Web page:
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Black caller lists harrowing racism family suffered in NHS care
14 February 2022, 14:50
This caller left Shelagh Fogarty lost for words as she recalled the agonising racism she and her family have experienced in the hands of the NHS.
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Provisional findings of a paper detailing health inequality in the NHS make damning reading for the health services. The devastating report led by the University of Manchester indicates rampant racism in the health services, despite concerns being voiced about health inequalities long ago.
LBC listeners have shared their personal experiences of racism within the health services throughout Monday morning. Anna phoned Shelagh Fogarty to share her lifetime battle with racism in the NHS.
She began by sharing the story of her sister, who after an initial diagnosis of Lupus had developed cancer in her spine and ribs.
A series of mistreatments, including being left on the floor after falling and having her blanket thrown next to her bed, made Anna's sister fearful of a return to hospital.
"She begged my mother, myself and her daughter to not bring her back to the hospital, no matter how ill she got." The caller insisted that she made the request "for the way they treated, not just her, but other black people."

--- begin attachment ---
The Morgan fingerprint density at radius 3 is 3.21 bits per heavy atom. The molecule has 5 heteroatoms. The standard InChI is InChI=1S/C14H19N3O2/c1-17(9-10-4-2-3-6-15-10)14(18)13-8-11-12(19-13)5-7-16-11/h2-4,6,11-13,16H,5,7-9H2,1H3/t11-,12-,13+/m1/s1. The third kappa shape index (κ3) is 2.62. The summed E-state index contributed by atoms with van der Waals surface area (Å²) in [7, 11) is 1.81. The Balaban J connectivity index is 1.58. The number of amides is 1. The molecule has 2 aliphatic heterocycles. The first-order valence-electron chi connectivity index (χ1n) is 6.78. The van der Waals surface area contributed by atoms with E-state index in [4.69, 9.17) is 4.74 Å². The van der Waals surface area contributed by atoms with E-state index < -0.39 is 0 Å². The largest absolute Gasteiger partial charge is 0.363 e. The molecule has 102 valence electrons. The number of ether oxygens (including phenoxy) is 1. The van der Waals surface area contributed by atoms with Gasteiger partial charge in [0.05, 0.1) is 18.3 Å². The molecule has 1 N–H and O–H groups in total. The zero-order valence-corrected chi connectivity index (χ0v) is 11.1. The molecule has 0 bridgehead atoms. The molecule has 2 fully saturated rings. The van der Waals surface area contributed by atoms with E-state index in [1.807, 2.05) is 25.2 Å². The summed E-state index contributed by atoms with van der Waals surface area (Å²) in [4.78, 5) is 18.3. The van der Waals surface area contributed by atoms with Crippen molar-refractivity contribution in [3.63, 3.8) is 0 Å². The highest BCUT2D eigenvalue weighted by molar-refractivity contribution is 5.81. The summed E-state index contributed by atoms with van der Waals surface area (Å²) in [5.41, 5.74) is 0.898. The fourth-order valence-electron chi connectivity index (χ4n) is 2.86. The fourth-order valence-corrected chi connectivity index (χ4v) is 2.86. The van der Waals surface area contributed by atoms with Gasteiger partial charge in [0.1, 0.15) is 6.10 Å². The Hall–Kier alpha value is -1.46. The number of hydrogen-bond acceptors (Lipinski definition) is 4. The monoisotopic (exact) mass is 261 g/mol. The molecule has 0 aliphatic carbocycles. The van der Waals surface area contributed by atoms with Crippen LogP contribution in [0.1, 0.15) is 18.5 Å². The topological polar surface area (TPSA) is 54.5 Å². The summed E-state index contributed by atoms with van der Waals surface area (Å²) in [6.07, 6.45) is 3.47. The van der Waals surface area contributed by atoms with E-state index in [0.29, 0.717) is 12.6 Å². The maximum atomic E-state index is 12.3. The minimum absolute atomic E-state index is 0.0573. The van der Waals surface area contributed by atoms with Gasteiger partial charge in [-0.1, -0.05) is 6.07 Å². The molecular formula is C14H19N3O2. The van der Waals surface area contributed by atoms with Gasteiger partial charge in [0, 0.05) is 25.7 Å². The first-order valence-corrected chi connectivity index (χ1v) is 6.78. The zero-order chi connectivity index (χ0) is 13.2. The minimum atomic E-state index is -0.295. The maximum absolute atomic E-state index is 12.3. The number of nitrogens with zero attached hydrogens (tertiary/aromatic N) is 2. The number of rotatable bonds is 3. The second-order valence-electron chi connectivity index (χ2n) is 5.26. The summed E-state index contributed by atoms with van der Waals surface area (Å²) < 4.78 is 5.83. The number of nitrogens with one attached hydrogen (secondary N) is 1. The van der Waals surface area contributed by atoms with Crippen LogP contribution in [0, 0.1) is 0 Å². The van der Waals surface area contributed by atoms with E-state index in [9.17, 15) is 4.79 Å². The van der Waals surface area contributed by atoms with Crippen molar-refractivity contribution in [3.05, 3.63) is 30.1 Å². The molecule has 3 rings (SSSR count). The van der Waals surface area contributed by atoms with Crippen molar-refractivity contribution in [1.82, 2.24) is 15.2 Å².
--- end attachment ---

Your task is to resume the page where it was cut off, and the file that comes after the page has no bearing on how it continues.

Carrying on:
As treatment worsened, including whispers between nurses that she was faking her illness, the caller's sister passed away.
Anna then shared her own experience. Once, after passing blood and being sent for a colonoscopy, the findings of which recommended meeting a gastroenterologist, she was refused a referral by her GP.
She told Shelagh that it was blatant racism, "in the sense that you can just deal with it", because she is black.
Another instance she shared was when she was suffering with Anorexia in her late teens: "I went to my GP and he said 'black people don't suffer from eating disorders.'"
Her brother was told he had a groin injury from playing sport, but he didn't play sport. As the family delved further, it transpired that the joints in his hips were malformed.
"I remember crawling out of the ward", Anna said, recalling a time when she was discharged from hospital whilst in labour, because nurses insisted she wasn't.
"I vowed then and there to never have another kid."
She concluded by sharing how she stressed the importance of getting vaccinated to her black friends and family.
"If it's a choice between putting you on a ventilator and putting a white person on a ventilator, you're not going to be prioritised."